The Court of Appeal addressed each of the appellant’s arguments and found that there was no basis for appellate interference with the Divisional Court’s analysis:

(a) While unfortunate that the Divisional Court used the term “cautious observer” in its reasons, on a review of the court’s reasons as a whole, it is plain that it correctly articulated the test for a reasonable apprehension of a lack of independence.

(b) It is inaccurate to characterize the LAT’s review process as a purely qualitative or editorial exercise, as reviewers did comment on whether the correct legal test and jurisprudence was identified and applied. Second, the fact that fewer people were involved in the review process does not deter from the fact that the executive chair occupies the most superior level of authority within the LAT and SLATSO; undertakes any reconsideration of the LAT adjudicator’s decisions; and holds power over the reappointment of individual adjudicators. Third, this court and other courts have found the principles from the trilogy on full-board consultation relevant to cases dealing with other review processes for draft decisions.

(c) The Court of Appeal agreed that ss. 7 and 8 of the ATGAA do not require SLATSO to publish a written peer review policy. However, the Divisional Court was still entitled to find the absence of such a policy significant when it considered the adequacy of LAT’s procedural safeguards. The Divisional Court found that the process gave adjudicators no opportunity to refuse a review by the executive chair. The absence of a written policy was thus significant because it confirmed that the LAT had not communicated to adjudicators that they had the right to refuse.

(d) The appellants’ submission that the Divisional Court failed to apply the holistic approach from Khan is unfounded. In contrast to Khan, the executive chair here was the superior of the adjudicator with power over her reappointment, not the adjudicator’s servant.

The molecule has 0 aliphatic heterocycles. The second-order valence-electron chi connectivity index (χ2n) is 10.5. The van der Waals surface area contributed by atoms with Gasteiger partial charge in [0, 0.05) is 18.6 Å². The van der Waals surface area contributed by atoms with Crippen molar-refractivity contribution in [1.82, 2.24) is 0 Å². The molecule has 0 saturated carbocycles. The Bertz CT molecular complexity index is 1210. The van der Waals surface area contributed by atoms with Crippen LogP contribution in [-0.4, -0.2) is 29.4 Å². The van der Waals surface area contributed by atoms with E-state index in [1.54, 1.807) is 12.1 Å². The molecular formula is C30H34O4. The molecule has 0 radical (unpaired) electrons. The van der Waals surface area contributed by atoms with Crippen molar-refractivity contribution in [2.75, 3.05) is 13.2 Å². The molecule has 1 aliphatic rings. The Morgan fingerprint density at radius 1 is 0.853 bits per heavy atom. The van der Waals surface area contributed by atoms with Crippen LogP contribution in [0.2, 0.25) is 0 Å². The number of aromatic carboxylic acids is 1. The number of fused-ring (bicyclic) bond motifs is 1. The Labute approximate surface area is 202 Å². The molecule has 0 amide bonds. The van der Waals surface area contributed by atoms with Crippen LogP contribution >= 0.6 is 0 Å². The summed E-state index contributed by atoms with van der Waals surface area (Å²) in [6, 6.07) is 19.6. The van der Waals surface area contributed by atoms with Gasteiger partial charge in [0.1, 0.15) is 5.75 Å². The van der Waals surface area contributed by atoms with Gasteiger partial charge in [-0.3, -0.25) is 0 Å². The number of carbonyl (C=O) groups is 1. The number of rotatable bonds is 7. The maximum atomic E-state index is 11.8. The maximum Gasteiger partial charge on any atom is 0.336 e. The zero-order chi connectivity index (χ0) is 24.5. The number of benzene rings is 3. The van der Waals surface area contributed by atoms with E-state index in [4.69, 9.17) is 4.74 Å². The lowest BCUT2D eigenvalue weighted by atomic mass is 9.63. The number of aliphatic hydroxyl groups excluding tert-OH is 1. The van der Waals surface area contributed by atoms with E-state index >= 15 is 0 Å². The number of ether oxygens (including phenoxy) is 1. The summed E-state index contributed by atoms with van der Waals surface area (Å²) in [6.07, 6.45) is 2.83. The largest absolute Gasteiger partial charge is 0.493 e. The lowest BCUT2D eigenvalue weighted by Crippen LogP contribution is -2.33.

(e) The Divisional Court did not err in its conclusion that there was reasonable apprehension of bias in this case. First, it correctly found that the executive chair’s imposition of the review on the adjudicator breached the rules set out in the trilogy. Second, the breach was significant because of the significant power over re-appointment of individual adjudicators of the SLATSO executive chair. Third, the Divisional Court correctly concluded that the review process lacked the appropriate procedural safeguards. Additionally, the executive chair became involved without the adjudicator’s consent.

The appeal was dismissed and a new hearing was ordered before the LAT.

Irina Rosca
Written by

Irina Rosca received her law degree from the University of Windsor – Faculty of Law. After articling at a full service, national firm on Bay Street, she joined Greg Monforton and Partners as an Associate in 2018, where she practices exclusively in the field of personal injury. Irina is passionate and committed to protecting the rights of her clients and fighting to secure the compensation they deserve. In her spare time, Irina enjoys giving back and volunteering within her community.